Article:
The National Flag of India is a horizontal rectangular tricolour of deep saffron, white and India green; with the Ashoka Chakra, a 24-spoke wheel, in navy blue at its centre. It was adopted in its present form during a meeting of the Constituent Assembly held on 22 July 1947, when it became the official flag of the Dominion of India.
The flag, by law, is to be made of khadi, a special type of hand-spun cloth of cotton, or silk made popular by Mahatma Gandhi. The manufacturing process and specifications for the flag are laid out by the Bureau of Indian Standards. The right to manufacture the flag is held by the Khadi Development and Village Industries Commission, who allocate it to the regional groups.
- Bhagwa or the saffron colour denotes renunciation or disinterestedness. Our leaders must be indifferent to material gains and dedicate themselves to their work. The white in the centre is light, the path of truth to guide our conduct.
- The green shows our relation to (the) soil, our relation to the plant life here, on which all other life depends.
- The “Ashoka Chakra” in the centre of the white is the wheel of the law of dharma. Truth or satya, dharma or virtue ought to be the controlling principle of those who work under this flag. Again, the wheel denotes motion. There is death in stagnation. There is life in movement. India should no more resist change, it must move and go forward. The wheel represents the dynamism of a peaceful change.
Pingali Venkayya (2 August 1876 – 4 July 1963) was an Indian freedom fighter and the designer of the flag from which Indian national flag was adopted. He was born to Hanumantha Raidu and Venkat Ratnamma in Yarlagadda, Krishna district, near Machlipatnam in present day Andhra Pradesh. After finishing his schooling at Machlipatnam, he went to Colombo for further studies.
Venkayya spent his time experimenting with developing new crop cultivars and becoming an authority on diamond mining, leading to his popular nickname of “Diamond Venkayya”. He served in the British Indian army during the Anglo-Boer wars in South Africa. It was there he came in contact with Mahatma Gandhi and was influenced by his ideology.
He worked as a railway guard at Bangalore and Madras and subsequently joined the government service as the plague officer at Bellary before moving to Lahore, where he enrolled in the Anglo-Vedic college to study Urdu and Japanese. During his five years stay in North India, he became active in politics. The 1906 Congress session with Dadabhai Naoroji allowed Pingali to emerge as an activist and from 1906–11, he spent his time in Munagala researching agriculture and crops.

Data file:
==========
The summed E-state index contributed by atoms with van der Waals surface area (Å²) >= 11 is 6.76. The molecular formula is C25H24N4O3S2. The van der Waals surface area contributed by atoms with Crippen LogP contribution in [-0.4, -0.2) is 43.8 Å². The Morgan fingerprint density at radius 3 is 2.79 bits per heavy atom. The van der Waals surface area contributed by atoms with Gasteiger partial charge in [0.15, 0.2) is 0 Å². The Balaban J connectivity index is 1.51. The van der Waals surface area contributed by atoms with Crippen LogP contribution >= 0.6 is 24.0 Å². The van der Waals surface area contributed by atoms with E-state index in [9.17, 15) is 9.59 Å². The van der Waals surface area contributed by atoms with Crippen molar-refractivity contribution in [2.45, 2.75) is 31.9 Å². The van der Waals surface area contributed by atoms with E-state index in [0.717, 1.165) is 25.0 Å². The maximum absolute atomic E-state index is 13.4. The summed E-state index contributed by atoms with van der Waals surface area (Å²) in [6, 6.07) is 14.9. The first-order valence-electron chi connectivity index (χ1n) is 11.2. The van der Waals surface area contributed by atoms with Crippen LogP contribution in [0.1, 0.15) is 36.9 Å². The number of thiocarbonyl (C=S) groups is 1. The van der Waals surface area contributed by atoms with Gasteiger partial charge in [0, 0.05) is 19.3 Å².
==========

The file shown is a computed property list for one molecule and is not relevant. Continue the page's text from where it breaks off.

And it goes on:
For his pioneering study on Cambodian cotton, he came to be called Patti Venkaiyya. He was conferred on honorary membership of the Royal Agricultural Society of Britain. He later returned to Machlipatnam and focused on developing the National School, where he taught basic military training, history and agriculture.
During the National conference of the Indian National Congress at Kakinada, Venkayya suggested a new flag for the Indian National Congress. Gandhi suggested Venkayya to come up with a design. Venkayya proposed a tricolour with a spinning wheel in the middle. The design was the basis for the National Flag of India. The flags antecedents can be traced back to the Vande Mataram movement.
A few days before India gained its independence in August 1947, the Constituent Assembly was formed. To select a flag for independent India, on 23 June 1947, the assembly set up an ad hoc committee headed by Rajendra Prasad and including Maulana Abul Kalam Azad, Sarojini Naidu, C. Rajagopalachari, K. M. Munshi and B.R. Ambedkar as its members.
On 14 July 1947, the committee recommended that the flag of the Indian National Congress be adopted as the National Flag of India with suitable modifications, so as to make it acceptable to all parties and communities. It was also resolved that the flag should not have any communal undertones. The spinning wheel of the Congress flag was replaced by the Chakra (wheel) from the Lion Capital of Ashoka.